In the 1960s, she was the first artist from Africa to popularize African music around the world. She is best known for the song “Pata Pata“, first recorded in 1957 and released in the U.S. in 1967. She recorded and toured with many popular artists, such as Harry Belafonte, Paul Simon, and her former husband Hugh Masekela.
Makeba campaigned against the South African system of apartheid. The South African government responded by revoking her passport in 1960 and her citizenship and right of return in 1963. As the apartheid system crumbled she returned home for the first time in 1990.
Makeba died of a heart attack on 9 November 2008 after performing in a concert in Italy organised to support writer Roberto Saviano in his stand against the Camorra, a mafia-like organisation local to the region of Campania.
Zenzile Miriam Makeba was born in Johannesburg on 4 March 1932. Her mother was a Swazi sangoma (traditional healer-herbalist). Her father, who died when she was six years old, was a Xhosa. When she was eighteen days old, her mother was arrested for selling umqombothi, an African homemade beer brewed from malt and cornmeal. Her mother was sentenced to a six-month prison term, so Miriam spent her first six months of life in jail. As a child, she sang in the choir of the Kilmerton Training Institute in Pretoria, a primary school that she attended for eight years.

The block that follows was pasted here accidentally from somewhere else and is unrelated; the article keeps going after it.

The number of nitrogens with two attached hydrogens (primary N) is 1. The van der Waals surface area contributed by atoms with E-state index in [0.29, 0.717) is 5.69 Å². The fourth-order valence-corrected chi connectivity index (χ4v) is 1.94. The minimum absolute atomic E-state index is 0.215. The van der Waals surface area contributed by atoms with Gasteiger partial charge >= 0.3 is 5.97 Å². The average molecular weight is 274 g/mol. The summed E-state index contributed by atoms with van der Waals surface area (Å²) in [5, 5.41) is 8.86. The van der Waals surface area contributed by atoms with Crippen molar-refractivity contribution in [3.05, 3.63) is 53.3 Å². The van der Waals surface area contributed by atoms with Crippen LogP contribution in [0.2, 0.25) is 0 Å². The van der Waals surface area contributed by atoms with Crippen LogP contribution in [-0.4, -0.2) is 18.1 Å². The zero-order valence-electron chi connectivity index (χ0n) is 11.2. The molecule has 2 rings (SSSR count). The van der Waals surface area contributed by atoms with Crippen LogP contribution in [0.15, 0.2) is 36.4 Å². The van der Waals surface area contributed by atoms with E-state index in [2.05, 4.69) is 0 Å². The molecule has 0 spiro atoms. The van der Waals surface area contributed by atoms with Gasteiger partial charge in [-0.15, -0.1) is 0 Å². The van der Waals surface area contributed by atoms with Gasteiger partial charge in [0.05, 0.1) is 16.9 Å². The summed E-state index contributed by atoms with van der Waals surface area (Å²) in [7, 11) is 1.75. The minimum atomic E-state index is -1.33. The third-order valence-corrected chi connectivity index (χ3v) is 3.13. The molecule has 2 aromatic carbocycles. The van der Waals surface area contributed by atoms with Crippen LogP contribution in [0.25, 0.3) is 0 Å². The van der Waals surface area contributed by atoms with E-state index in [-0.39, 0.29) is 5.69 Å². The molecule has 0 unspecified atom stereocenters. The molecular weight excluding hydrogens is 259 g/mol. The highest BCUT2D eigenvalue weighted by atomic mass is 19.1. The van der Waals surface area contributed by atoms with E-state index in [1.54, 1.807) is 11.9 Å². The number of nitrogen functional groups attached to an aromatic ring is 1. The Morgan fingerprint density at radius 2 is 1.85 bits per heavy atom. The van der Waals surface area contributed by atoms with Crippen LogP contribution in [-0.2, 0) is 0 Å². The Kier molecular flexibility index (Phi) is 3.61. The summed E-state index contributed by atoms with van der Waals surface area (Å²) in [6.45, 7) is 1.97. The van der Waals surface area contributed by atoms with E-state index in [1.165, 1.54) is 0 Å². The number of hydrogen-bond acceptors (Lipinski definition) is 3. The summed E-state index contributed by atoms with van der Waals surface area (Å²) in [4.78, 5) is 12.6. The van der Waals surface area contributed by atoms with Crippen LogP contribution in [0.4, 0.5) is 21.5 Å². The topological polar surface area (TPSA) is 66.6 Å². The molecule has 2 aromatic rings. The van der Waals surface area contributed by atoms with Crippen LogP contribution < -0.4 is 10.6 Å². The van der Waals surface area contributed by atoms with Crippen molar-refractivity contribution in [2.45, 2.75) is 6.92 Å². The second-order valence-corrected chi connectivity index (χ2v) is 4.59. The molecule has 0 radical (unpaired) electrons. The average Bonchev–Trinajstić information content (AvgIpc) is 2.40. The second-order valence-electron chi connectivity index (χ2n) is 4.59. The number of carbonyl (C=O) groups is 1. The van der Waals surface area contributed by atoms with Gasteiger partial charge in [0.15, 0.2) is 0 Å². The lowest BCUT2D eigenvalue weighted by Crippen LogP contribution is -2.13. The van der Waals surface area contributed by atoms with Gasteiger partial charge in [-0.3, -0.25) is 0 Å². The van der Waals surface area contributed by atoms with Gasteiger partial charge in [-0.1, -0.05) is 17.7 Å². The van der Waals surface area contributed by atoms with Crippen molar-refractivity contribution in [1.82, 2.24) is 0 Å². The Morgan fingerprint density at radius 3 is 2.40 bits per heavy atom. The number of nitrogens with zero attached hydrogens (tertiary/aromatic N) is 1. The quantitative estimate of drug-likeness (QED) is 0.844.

EXILE: Makeba then travelled to London where she met Harry Belafonte, who assisted her in gaining entry to the United States and achieving fame there. When she tried to return to South Africa in 1960 for her mother’s funeral, she discovered that her South African passport had been cancelled. She signed with RCA Victor and released Miriam Makeba, her first U.S. studio album, in 1960. In 1962, Makeba and Belafonte sang at John F. Kennedy’s birthday party at Madison Square Garden, but Makeba did not go to the aftershow party because she was ill. President Kennedy insisted on meeting her, so Belafonte sent a car to pick her up and she met the President of the United States. In 1963, Makeba released her second studio album for RCA, The World of Miriam Makeba. An early example of world music, the album peaked at number eighty-six on the Billboard 200. Later that year, after testifying against apartheid before the United Nations, her South African citizenship and her right to return to the country were revoked. She was a woman without a country, but the world came to her aid, and Guinea, Belgium and Ghana issued her international passports, and she became, in effect, a citizen of the world. In her life, she held nine passports, and was granted honorary citizenship in ten countries.